John Hadl, who became one of the former American Football League’s leading quarterbacks with the San Diego Chargers and then helped the Los Angeles Rams to an unexpected NFL playoff berth during a career spanning 16 professional seasons, died on Wednesday. He was 82 years old.
The University of Kansas, where Hadl played quarterback, announced the death. The statement did not say where he died or give the cause of his death.
When the AFL and NFL held separate drafts in 1962 long before the leagues merged, it was unclear whether Hadl was best suited to be a setter or a runner in professional play.
He had been an outstanding running back as a sophomore at Kansas, but played quarterback his final two seasons in a running-focused offense, earning All-America honors as a senior.
The Chargers (now the Los Angeles Chargers) selected Hadl in the third round of the AFL Draft, considering him their quarterback of the future. The Detroit Lions picked him in the first round of the National Football League draft (the No. 10 selection overall), planning to use him as a running back who could eliminate pass-run option plays.
“At halfback, I might have been successful for two, three years, maybe,” Hadl told the San Diego Union-Tribune in 1994, when he was inducted into the College Football Hall of Fame. “At quarterback, you can play long if you’re successful, and that’s what happened.”
After signing with the Chargers, Hadl thrived under their head coach, Sid Gillman, who devised brilliant passing schemes.
“The league took on the philosophy that we were going to have an offensive show,” Hadl recalled in a 2006 interview with The Orlando Sentinel. “We were going to score as many points as possible and not focus on defense so that we could have as exciting a game as possible for the fans and for the televisions. It was our business card. »
Hadl’s favorite target was future Hall of Fame wide receiver Lance Alworth, known as Bambi for his graceful moves to evade defensive backs.
“I think John is in the top three or five that played the game,” Alworth told The Union-Tribune. “No. 1 he was a winner, and to me that’s what you judge people on when you look at their records.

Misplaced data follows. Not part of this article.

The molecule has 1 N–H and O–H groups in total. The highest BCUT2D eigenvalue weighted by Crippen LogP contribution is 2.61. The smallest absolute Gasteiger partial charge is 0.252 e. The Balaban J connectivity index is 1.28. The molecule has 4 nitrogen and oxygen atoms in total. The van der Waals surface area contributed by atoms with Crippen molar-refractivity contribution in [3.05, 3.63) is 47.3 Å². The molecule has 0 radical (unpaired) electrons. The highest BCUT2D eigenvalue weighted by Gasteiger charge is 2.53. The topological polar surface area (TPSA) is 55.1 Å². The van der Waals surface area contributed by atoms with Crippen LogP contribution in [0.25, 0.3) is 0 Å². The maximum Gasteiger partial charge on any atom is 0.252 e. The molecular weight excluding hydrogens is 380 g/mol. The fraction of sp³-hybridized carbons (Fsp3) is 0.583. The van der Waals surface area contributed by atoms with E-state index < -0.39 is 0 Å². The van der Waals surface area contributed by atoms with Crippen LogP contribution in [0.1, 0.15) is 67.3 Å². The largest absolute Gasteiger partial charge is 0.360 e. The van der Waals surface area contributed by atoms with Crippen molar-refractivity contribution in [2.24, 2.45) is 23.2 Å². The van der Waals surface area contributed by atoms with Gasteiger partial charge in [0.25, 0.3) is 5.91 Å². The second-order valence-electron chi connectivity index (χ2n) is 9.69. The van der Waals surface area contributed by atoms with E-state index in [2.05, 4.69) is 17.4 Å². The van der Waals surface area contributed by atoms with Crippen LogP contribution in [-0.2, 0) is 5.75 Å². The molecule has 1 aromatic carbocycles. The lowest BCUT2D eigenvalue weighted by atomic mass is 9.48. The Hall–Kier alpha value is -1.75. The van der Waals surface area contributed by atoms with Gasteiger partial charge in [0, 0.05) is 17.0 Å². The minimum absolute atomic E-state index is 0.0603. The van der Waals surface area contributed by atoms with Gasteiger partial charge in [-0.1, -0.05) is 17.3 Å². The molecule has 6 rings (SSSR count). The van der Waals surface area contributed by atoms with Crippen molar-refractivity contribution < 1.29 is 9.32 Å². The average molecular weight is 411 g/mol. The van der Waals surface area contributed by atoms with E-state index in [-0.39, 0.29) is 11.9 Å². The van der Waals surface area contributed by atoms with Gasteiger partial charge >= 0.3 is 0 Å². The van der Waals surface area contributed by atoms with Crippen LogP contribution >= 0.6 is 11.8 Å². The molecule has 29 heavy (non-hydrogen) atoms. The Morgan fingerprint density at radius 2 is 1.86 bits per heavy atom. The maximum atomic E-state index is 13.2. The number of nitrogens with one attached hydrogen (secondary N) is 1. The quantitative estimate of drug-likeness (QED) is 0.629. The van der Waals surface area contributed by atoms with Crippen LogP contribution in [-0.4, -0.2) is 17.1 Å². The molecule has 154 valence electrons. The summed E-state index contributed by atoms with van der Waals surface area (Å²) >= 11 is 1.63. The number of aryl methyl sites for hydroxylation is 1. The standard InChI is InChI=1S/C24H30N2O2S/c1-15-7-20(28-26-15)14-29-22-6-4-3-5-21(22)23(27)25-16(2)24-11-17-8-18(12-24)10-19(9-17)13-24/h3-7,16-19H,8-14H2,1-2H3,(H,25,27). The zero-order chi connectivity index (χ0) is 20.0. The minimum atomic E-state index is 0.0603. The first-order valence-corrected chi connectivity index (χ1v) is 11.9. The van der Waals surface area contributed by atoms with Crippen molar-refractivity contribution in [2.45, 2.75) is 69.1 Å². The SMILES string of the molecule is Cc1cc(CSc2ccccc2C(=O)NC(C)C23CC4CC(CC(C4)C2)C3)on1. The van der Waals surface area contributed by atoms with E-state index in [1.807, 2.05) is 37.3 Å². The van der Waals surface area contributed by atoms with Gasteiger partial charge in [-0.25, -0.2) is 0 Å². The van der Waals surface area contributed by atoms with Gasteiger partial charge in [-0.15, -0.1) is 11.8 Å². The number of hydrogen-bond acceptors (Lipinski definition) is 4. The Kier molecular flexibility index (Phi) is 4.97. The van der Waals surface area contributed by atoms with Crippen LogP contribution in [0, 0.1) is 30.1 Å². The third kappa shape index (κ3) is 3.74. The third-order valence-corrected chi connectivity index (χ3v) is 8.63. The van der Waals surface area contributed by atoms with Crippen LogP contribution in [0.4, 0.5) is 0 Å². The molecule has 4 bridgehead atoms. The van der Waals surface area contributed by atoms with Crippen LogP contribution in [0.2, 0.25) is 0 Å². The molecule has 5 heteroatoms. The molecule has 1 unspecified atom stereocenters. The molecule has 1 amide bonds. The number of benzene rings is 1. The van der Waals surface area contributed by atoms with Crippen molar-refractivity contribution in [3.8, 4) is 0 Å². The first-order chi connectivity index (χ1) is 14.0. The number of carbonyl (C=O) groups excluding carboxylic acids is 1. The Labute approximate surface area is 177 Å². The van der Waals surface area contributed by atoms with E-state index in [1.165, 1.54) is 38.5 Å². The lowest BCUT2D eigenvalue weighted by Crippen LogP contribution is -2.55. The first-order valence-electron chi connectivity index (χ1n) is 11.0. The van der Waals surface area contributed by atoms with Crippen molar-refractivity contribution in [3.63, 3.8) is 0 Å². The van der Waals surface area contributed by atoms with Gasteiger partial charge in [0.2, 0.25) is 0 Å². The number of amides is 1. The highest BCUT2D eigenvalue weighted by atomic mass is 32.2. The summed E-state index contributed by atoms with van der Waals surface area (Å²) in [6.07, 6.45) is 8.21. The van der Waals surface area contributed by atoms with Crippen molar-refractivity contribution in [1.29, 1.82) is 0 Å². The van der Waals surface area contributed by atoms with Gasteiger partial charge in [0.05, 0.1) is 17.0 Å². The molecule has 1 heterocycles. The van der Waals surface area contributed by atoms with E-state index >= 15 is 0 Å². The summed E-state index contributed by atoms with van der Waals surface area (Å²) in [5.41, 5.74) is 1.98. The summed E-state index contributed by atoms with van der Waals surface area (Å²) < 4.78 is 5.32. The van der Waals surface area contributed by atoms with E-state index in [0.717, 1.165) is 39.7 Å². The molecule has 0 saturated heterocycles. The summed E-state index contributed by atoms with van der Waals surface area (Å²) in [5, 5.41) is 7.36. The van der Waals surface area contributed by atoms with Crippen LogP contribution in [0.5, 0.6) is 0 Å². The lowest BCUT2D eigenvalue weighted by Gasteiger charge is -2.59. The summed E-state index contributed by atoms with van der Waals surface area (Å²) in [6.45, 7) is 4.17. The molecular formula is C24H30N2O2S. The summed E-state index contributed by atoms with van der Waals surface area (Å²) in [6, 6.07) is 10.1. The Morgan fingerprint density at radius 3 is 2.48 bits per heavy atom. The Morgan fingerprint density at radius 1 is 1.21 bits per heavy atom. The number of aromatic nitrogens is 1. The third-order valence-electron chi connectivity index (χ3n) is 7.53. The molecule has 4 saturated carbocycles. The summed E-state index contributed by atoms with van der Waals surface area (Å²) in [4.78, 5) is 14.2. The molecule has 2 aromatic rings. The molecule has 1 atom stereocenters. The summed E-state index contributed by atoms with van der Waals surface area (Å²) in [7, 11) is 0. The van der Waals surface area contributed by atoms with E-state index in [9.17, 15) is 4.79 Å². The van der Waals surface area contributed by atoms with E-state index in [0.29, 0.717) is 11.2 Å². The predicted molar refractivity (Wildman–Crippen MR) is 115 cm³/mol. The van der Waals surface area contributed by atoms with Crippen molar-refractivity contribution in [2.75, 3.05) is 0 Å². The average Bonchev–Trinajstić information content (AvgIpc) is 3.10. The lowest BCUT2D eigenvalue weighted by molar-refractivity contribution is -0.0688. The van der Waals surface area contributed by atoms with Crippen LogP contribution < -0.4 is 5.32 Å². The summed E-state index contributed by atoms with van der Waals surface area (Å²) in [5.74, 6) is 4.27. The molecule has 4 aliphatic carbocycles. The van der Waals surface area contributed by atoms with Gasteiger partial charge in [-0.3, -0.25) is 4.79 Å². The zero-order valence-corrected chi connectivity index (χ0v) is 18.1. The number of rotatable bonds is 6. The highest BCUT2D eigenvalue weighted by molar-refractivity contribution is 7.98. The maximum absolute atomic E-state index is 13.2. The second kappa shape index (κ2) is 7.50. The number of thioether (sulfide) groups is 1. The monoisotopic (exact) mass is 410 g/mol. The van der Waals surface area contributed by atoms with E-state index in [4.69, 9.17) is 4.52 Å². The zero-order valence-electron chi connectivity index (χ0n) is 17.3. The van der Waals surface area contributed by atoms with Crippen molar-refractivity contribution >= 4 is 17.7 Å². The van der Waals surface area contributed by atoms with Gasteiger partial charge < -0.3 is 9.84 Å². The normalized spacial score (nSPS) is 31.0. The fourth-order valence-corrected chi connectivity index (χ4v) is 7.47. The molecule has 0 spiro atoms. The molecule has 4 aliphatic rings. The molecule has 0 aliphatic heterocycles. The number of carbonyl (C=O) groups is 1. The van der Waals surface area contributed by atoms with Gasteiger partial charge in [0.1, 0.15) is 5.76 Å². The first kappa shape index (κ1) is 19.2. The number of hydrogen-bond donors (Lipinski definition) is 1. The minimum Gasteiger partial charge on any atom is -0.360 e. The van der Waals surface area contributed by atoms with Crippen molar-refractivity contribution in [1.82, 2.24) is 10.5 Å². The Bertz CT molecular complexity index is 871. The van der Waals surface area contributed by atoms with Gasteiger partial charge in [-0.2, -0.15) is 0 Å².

The Chargers’ offense also included outstanding running backs Paul Lowe and Keith Lincoln and a formidable offensive line led by tackle Ron Mix, another future Hall of Famer.
Hadl, who played for the Chargers from 1962 to 1972, had three AFL Championship games, a 51-10 crush of the Boston Patriots (now the New England Patriots) and two losses to the Buffalo Bills.
After the 1972 season, the Chargers traded Hadl to the Rams, who had sold quarterback Roman Gabriel to the Philadelphia Eagles. The Rams were 6-7-1 in 1972, but under new head coach Chuck Knox and buoyed by Hadl’s passing, they improved to 12-2.
Hadl, 33, threw four touchdown passes to Harold Jackson in the Rams’ 37-31 win over Dallas in the 1973 regular season and completed 135 of 258 passes for 2,008 yards and 22 touchdowns. The Rams lost to the Cowboys, 27-16, in the first round of the playoffs, but Hadl was the National Football Conference Player of the Year and started as a quarterback in the Pro Bowl game against England. American Football Conference. (After the AFL-NFL merger in 1970, the NFL split into two conferences.)
Midway through the 1974 season, the Rams gave the No. 1 quarterback spot to James Harris, a fourth-year player who had been Hadl’s backup the previous year, and traded Hadl to the Green Bay Packers for five top draft picks. Hadl played for the Packers during the 1975 season, then concluded his career with the Houston Oilers in 1976 and 1977.
He was the AFL or NFL season leader in passing distance three times and the leader in completions and touchdown passes twice.
Hadl had 244 touchdowns and 33,503 yards in his 11 years with the Chargers and five years with the Rams, Packers and Oilers.
John Willard Hadl was born on February 15, 1940 in Lawrence, Kansas, home of the University of Kansas, the son of Jess and Judy Hadl. His father was a mechanic.
John was an all-state halfback at Lawrence High School. During his three seasons with Kansas, he rushed for 1,041 yards and passed for 1,345 yards. He led the nation in punting as a sophomore with an average of 45.6 yards.
After retiring as a player, Hadl served as an assistant coach for the Rams and first quarterback coach to John Elway, with the Denver Broncos in 1983. He was also head coach of the Los Angeles Express in the United States Football League of the 1980s.
Hadl also served as offensive coordinator for the Kansas football team and then spent 30 years with the university’s athletic department, mostly in fundraising, before retiring in 2018.
For all his success in the Chargers’ passing attack, Hadl was at times overshadowed by the hugely popular Alworth.
But Alworth felt the perception was unfair. “He had a lot of contact with his shots and he threw a really long ball, which was great for me,” he said. “I don’t really believe he got the credit he was due.”
#John #Hadl #AFLs #outstanding #quarterback #dies #aged